root of the piglit tree (after configuring using cmake).

The auto-generation code depends on Python 2.7 (for the argparse
library) and on the numpy library.  Both of these are standard, mature
packages (Python 2.7 was released a year ago, and numpy has been
around since 1995).  So I'm hoping it won't be a problem adding these
as dependencies, especially since Piglit is used principally by
developers testing cutting-edge drivers.  We could, in principle,
relax the Python 2.7 requirement to 2.6 by using optparse instead of
argparse, but I'm hoping not to have to do so because optparse is
deprecated as of Python 2.7.  I've updated the README to reflect these
dependencies, and added code to CMakeLists.txt to check for them at
configure time.

The set of built-ins currently tested covers all of GLSL 1.10 and GLSL
1.20, with the exception of ftransform(), texture lookup functions,
local differencing functions (dFdx(), dFdy(), and fwidth()), and noise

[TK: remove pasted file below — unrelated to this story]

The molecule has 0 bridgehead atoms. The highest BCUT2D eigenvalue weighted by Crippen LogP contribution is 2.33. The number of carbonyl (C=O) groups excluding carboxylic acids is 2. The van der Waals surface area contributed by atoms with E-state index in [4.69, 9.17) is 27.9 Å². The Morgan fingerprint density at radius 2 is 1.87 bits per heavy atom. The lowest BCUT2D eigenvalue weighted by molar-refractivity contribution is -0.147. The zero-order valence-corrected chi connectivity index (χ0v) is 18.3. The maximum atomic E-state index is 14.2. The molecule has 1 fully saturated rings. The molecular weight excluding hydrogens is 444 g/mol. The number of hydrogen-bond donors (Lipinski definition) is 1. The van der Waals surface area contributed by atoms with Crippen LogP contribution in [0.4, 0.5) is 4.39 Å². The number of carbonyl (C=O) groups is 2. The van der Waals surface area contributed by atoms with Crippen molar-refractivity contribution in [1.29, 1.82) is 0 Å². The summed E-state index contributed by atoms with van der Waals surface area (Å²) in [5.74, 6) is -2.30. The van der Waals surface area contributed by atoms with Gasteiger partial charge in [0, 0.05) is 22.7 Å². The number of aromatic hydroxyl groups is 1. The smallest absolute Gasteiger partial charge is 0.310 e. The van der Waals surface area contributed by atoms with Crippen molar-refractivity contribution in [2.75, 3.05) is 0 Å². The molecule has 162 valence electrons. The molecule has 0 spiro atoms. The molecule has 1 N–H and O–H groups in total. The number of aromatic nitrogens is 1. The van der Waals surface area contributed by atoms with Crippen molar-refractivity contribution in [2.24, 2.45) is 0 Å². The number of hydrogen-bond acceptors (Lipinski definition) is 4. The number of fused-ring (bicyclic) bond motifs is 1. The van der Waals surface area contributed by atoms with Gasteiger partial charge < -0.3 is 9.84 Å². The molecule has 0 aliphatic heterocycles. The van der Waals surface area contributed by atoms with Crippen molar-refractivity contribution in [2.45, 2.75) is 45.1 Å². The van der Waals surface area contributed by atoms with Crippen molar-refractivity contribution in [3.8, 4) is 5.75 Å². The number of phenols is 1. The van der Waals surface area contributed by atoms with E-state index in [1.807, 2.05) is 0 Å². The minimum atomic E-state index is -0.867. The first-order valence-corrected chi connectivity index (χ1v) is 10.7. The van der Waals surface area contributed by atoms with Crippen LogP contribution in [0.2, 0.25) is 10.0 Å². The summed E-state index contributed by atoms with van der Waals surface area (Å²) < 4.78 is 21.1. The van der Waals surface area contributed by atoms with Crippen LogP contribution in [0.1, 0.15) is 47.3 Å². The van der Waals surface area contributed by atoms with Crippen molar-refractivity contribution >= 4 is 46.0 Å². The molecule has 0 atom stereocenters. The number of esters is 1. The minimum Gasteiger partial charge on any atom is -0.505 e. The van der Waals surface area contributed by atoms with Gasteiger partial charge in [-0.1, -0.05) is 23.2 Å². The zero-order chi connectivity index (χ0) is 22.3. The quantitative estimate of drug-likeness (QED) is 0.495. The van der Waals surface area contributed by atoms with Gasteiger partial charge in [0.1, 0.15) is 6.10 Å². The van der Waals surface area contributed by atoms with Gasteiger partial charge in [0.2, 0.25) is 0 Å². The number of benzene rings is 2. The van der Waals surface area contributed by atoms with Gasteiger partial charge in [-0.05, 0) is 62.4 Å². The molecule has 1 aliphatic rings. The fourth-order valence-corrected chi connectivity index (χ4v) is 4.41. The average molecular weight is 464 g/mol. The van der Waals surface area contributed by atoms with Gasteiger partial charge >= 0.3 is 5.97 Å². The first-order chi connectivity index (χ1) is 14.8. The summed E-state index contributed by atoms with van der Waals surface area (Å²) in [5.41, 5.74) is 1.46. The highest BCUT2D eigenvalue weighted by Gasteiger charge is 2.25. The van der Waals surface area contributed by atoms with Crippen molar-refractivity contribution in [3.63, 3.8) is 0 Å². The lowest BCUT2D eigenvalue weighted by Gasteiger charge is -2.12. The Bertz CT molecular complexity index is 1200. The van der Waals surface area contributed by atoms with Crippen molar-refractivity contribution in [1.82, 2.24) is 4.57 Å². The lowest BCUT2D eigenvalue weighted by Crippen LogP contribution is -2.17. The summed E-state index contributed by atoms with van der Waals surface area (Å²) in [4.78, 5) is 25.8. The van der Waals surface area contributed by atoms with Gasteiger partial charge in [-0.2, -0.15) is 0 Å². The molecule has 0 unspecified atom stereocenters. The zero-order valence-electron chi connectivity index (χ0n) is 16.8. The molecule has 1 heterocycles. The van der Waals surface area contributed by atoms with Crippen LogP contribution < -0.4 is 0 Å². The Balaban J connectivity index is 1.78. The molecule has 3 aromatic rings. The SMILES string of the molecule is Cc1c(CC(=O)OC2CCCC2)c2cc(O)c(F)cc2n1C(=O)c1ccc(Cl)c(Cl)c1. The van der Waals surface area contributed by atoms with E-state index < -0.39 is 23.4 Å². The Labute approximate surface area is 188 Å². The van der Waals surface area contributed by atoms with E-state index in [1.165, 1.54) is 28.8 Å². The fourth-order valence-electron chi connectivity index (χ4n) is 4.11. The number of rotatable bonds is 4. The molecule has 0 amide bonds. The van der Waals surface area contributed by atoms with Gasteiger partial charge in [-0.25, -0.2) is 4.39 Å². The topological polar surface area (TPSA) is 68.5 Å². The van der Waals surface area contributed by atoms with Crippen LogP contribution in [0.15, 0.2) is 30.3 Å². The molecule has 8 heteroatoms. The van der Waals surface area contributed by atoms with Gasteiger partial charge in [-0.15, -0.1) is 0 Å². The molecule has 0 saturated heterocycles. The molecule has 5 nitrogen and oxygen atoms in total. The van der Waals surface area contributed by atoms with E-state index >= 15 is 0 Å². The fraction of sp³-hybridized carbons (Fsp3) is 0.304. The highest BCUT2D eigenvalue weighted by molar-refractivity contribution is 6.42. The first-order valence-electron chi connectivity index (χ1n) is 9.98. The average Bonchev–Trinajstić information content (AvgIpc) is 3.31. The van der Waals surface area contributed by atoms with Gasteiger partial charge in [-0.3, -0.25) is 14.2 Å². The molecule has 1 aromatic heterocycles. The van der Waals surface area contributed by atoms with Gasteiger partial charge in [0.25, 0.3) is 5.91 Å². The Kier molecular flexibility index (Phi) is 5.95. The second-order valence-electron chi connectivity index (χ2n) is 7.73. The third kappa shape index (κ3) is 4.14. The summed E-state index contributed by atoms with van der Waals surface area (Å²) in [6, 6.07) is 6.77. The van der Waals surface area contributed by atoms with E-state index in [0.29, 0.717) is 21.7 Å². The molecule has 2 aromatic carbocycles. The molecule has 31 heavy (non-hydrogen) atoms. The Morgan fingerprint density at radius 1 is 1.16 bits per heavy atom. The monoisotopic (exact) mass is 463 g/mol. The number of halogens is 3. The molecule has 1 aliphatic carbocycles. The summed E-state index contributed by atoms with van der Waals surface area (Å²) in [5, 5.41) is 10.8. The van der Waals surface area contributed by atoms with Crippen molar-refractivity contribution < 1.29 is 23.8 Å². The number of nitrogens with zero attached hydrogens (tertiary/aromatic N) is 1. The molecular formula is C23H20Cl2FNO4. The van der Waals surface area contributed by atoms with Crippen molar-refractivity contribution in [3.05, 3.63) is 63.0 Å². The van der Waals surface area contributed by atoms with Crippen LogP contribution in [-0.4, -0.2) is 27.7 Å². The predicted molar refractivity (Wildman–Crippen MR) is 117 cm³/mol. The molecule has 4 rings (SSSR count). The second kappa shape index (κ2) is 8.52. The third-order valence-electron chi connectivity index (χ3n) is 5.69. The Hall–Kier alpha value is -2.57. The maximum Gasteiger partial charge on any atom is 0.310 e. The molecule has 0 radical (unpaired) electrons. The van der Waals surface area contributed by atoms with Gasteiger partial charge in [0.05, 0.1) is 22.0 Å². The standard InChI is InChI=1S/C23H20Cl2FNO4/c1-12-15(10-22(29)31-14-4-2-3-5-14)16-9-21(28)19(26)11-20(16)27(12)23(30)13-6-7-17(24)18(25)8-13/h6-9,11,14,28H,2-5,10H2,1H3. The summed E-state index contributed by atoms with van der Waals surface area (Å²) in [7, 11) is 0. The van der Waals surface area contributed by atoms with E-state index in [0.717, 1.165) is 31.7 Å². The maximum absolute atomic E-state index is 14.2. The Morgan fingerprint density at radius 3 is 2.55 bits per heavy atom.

functions.  Some of these functions were already fairly well-tested in
Piglit; others were lightly tested if at all.  Sometime in the next
few months I plan to expand these tests to cover GLSL 1.30.

Since GL implementations may contain different code paths to support
each built-in function in different contexts, I've separated the test
generation into two files: a back-end, builtin_function.py, which
generates the test vectors themselves, and a front-end,
gen_builtin_uniform_tests.py, which creates shader_runner tests to
test the built-ins on uniform inputs to vertex and fragment shaders.